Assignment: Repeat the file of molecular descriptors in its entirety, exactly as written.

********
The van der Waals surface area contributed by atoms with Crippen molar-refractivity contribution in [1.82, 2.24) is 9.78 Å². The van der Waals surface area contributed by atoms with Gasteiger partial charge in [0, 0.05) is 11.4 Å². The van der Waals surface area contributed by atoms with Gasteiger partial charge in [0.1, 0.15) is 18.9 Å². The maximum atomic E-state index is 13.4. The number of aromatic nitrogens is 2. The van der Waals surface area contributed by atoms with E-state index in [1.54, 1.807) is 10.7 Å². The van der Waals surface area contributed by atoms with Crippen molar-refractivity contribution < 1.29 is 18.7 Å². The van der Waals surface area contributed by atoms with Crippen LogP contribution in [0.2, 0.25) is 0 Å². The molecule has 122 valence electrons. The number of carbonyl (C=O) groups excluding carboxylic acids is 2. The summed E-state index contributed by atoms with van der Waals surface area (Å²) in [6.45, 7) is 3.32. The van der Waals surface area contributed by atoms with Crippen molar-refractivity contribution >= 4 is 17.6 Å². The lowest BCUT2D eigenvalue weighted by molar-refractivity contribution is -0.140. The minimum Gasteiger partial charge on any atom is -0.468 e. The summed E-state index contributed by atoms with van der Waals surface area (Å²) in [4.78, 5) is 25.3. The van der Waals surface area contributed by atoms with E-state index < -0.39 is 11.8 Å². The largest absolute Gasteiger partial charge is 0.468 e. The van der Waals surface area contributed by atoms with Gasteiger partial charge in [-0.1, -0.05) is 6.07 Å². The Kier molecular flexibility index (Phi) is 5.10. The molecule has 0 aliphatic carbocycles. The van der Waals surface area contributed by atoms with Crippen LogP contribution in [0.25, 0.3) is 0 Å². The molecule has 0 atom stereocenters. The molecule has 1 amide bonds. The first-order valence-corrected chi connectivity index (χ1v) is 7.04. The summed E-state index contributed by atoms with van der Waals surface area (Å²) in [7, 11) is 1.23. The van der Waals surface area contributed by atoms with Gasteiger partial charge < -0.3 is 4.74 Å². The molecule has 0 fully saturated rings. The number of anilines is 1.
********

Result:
The van der Waals surface area contributed by atoms with Crippen molar-refractivity contribution in [1.82, 2.24) is 9.78 Å². The van der Waals surface area contributed by atoms with Gasteiger partial charge in [0, 0.05) is 11.4 Å². The van der Waals surface area contributed by atoms with Gasteiger partial charge in [0.1, 0.15) is 18.9 Å². The maximum atomic E-state index is 13.4. The number of aromatic nitrogens is 2. The van der Waals surface area contributed by atoms with E-state index in [1.54, 1.807) is 10.7 Å². The van der Waals surface area contributed by atoms with Crippen molar-refractivity contribution < 1.29 is 18.7 Å². The van der Waals surface area contributed by atoms with Crippen LogP contribution in [0.2, 0.25) is 0 Å². The molecule has 122 valence electrons. The number of carbonyl (C=O) groups excluding carboxylic acids is 2. The summed E-state index contributed by atoms with van der Waals surface area (Å²) in [6.45, 7) is 3.32. The van der Waals surface area contributed by atoms with Crippen molar-refractivity contribution >= 4 is 17.6 Å². The lowest BCUT2D eigenvalue weighted by molar-refractivity contribution is -0.140. The minimum Gasteiger partial charge on any atom is -0.468 e. The summed E-state index contributed by atoms with van der Waals surface area (Å²) in [4.78, 5) is 25.3. The van der Waals surface area contributed by atoms with E-state index < -0.39 is 11.8 Å². The largest absolute Gasteiger partial charge is 0.468 e. The van der Waals surface area contributed by atoms with Gasteiger partial charge in [-0.1, -0.05) is 6.07 Å². The Kier molecular flexibility index (Phi) is 5.10. The molecule has 0 aliphatic carbocycles. The van der Waals surface area contributed by atoms with Crippen LogP contribution in [0.25, 0.3) is 0 Å². The molecule has 0 atom stereocenters. The molecule has 1 amide bonds. The first-order valence-corrected chi connectivity index (χ1v) is 7.04. The summed E-state index contributed by atoms with van der Waals surface area (Å²) in [7, 11) is 1.23. The van der Waals surface area contributed by atoms with Gasteiger partial charge < -0.3 is 4.74 Å². The molecule has 0 fully saturated rings. The number of anilines is 1.